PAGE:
Design Notes No.5.
Power rating, Safe Operating Area etc.
As mentioned elsewhere, one of the major problems of high power amplifier design is the variation in the possible load impedance. If we only had to worry about 8 ohm resistive loads life would be much easier, but in reality the impedance may fall to 3 ohms or less at some frequencies and be highly reactive also. If the impedance falls to low values at frequencies where the full output power is not required then this may not matter too much. Electrostatic speakers have this property, and may fall to 2 ohms or less at 20 kHz. The input signal voltage swing at this frequency is unlikely to exceed a tenth of the maximum, so in practice this need not be a serious problem.
At lower frequencies with conventional speakers a minimum impedance of 3 ohms seems a reasonable assumption. A few speaker designs do exist with lower impedances but my own feeling is that these are not sufficiently common to be worth worrying about.
In what follows I use the term 'single ended' to refer to amplifiers driving one end of the load. The term is now commonly used for non-push-pull output stages.
The problem with single ended amplifiers is not simply the need for double the power rating in the output power transistors, but worse than this the fact that this power dissipation takes place at higher collector voltage, where the second breakdown effect may limit the power rating. The choice of output device is more limited, and it may be necesary to resort to parallel pairs of devices. The use of a bridge amplifier is one good way to avoid these problems.
The following diagram shows the load lines for the output devices in a bridge amplifier of the type shown in Design Note No.3. The different curves are load lines for different values of the reactive component of the impedance. The maximum levels of these curves form a straight line representing the maximum current possible at every value of collector voltage. The peak power dissipation of a little over 110 watts occurs at a collector voltage around 22 volts, and there are plenty of transistors available able to cope with this power level at this voltage.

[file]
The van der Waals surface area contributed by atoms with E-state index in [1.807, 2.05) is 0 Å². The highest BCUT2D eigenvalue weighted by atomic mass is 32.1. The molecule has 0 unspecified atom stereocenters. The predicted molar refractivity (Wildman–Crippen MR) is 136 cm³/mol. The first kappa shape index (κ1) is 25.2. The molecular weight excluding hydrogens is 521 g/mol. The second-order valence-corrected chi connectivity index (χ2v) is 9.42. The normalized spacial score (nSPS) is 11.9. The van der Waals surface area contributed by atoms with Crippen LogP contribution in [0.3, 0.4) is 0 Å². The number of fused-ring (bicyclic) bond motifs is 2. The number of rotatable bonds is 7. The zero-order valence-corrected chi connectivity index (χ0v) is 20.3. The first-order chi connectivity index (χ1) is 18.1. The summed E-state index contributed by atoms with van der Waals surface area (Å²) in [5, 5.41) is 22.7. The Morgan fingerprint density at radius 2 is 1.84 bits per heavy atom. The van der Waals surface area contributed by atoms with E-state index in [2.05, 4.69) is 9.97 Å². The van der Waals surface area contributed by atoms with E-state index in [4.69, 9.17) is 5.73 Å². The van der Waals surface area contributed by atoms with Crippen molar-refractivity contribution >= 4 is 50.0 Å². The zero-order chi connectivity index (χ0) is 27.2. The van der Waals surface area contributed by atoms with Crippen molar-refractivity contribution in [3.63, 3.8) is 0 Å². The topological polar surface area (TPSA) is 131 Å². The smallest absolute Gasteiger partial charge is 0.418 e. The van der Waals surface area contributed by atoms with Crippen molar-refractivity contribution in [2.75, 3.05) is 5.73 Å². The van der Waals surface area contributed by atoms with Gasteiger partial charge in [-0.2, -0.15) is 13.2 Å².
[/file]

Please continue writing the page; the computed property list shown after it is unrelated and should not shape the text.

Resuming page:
At 32 volts the peak dissipation is still 80 watts, so it is necessary to ensure that the power rating has not fallen too far at this voltage. For a single ended amplifier the load line diagram would be almost identical but the voltage scale would be doubled, so that a power about 220 watts is dissipated at 44 volts, and 160 watts at 64 volts. It is not simply a matter of using two parallel 110 watt transistors of the type used in the bridge version to achieve the 220 watts dissipation because the dissipation occurs at higher voltage where the 'second breakdown' effect is important. It is necessary to use more expensive types with better high voltage power ratings. The apparent saving in complexity of the single ended design may not after all be such a clear advantage.Return to Index